Start a community garden! Help provide space for healthy, local food by creating community garden plots on your faith property.
It’s a way to show your faith in action through outreach to the community, and can be combined with other programs and community engagement such as seed-saving and seed-swap events, contributions to your local food bank, hosting local food or 100 mile dinners, or even offering canning or food preparation workshops in your kitchen, using produce from your faith community’s gardens and sharing intergenerational knowledge and skills.Here are some options, resources, and inspiration:
Raised-bed gardens provide accessibility for children, seniors, those with limited mobility, and others who find it difficult to bend down to do gardening. Raised-bed gardens also increase visibility and are excellent options for properties with concerns about poor soil quality or compacted earth.
Square-foot gardening is appropriate for small spaces and high yields.
Multi-generational planting initiatives are a great way to get the whole community involved. Begin with letting people know about your plans, and that part of your faith property will soon be under cultivation. You may find new sources of volunteers within your congregation or within your community!
If you don’t have space on your faith property, consider having congregation members join an existing community garden as volunteers. School gardens are becoming more common and often need community help during the height of the growing season, when school is out.
Resources from Faith & the Common Good
Greening Sacred Spaces has developed a free Edible Faith Community Garden Guide for faith communities creating a community food garden. This comprehensive how-to guide includes information on:
- setting up a garden
- forming a volunteer team
- planting a garden, including depth and drainage, organic matter, container gardening, rooftop gardening, tools, and other options
- maintaining a garden – weeding, watering, and pest control tips
- harvesting the garden – picking, monitoring, and chronicling the crop, freezing and fermenting, storing and replenishing soil
- a garden resource list
These resources were developed with support from the TD Friends of the Environment Foundation.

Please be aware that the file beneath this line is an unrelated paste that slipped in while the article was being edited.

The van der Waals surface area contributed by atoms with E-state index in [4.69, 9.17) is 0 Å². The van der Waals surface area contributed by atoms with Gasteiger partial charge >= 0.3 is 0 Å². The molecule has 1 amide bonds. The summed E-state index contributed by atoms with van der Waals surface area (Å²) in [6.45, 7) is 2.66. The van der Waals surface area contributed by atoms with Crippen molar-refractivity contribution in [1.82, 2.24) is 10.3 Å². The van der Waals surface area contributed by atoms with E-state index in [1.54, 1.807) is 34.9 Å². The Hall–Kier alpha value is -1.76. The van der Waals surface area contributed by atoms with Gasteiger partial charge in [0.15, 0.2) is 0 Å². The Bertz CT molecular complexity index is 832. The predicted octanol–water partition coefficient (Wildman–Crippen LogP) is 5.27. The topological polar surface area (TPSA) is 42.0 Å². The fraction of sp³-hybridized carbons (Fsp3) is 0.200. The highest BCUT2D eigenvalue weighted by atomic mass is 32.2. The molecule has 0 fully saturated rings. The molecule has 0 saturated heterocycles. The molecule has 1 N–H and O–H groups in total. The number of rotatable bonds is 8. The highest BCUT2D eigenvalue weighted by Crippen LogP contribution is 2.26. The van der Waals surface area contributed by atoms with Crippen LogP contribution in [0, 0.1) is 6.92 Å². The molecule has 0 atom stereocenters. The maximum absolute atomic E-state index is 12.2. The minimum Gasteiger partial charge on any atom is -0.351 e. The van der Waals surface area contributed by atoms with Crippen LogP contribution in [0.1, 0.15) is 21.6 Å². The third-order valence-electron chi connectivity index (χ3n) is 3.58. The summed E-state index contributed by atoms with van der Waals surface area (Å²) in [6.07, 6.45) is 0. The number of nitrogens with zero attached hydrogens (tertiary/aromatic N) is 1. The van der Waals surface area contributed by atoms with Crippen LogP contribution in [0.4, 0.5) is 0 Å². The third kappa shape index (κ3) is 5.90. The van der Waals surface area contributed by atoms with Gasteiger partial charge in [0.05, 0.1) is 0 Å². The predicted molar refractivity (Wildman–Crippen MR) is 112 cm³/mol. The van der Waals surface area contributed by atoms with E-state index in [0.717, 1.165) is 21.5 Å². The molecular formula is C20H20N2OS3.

View the video below for inspiration and information on the community garden at Morningside – High Park Presbyterian:
Additonal Faith-based Gardening Resources
Get started by attending a workshop in your region or make use of online resources on raised beds, organic growing, and how-to documents.
Join a local Community Garden Network or look for opportunities to partner with local schools, seniors’ residences, shelters, or food banks to build community.
Advice and resources are available at www.arocha.ca/communitygardens.
Interfaith Power and Light (IPL) in the United States has faith garden ideas at www.coolharvest.org
- Sow a Cool Harvest — Faith garden ideas for a cool planet — Download Gardening Kit under Garden tab (30 pages) — information not only on raised bed gardens,
- worm composters, beneficial insects, heirloom seeds, earth blessings, model gardens, and organic gardening tips, but also alternative ways to get involved if your faith community does not have property or space adequate or appropriate for building your own garden
- Creating a Raised Bed Garden — www.coolharvest.org/garden/creating-a-raised-bed-garden
- Cool Harvest Potluck Kit — order form at Cool Harvest Potluck Kit under Food tab — suggestions for pot-lucks and other meals that can be shared with the earth in mind, with guidelines and ideas for considering carbon footprint, local food security, organic and meatless options, printable invitations, and discussion guide
- Cool Harvest Movie Kit — order form at Cool Harvest Movie Kit under Movies tab
Seeds of Diversity has a website with resources on seed saving, heritage plants, and lists of “Seedy Saturday” seed sales and exchange events.
Evergreen offers funding through several programs for tree-planting, gardening, and native species planting. Their website also has links and databases on native species and community gardens.
Intergenerational learning about healthy soil and organic gardening; here, children learn what good soil is made up of and how composting helps give back to the earth. Later, they plant and pick tasty snacks.
Consider adding soil lessons or container gardening and composting workshops to your Vacation Bible School or summer children’s program.
Photo credits: George Street United, Peterborough; Trinity-Nazarene, Islington United, Morningside-High Park Presbyterian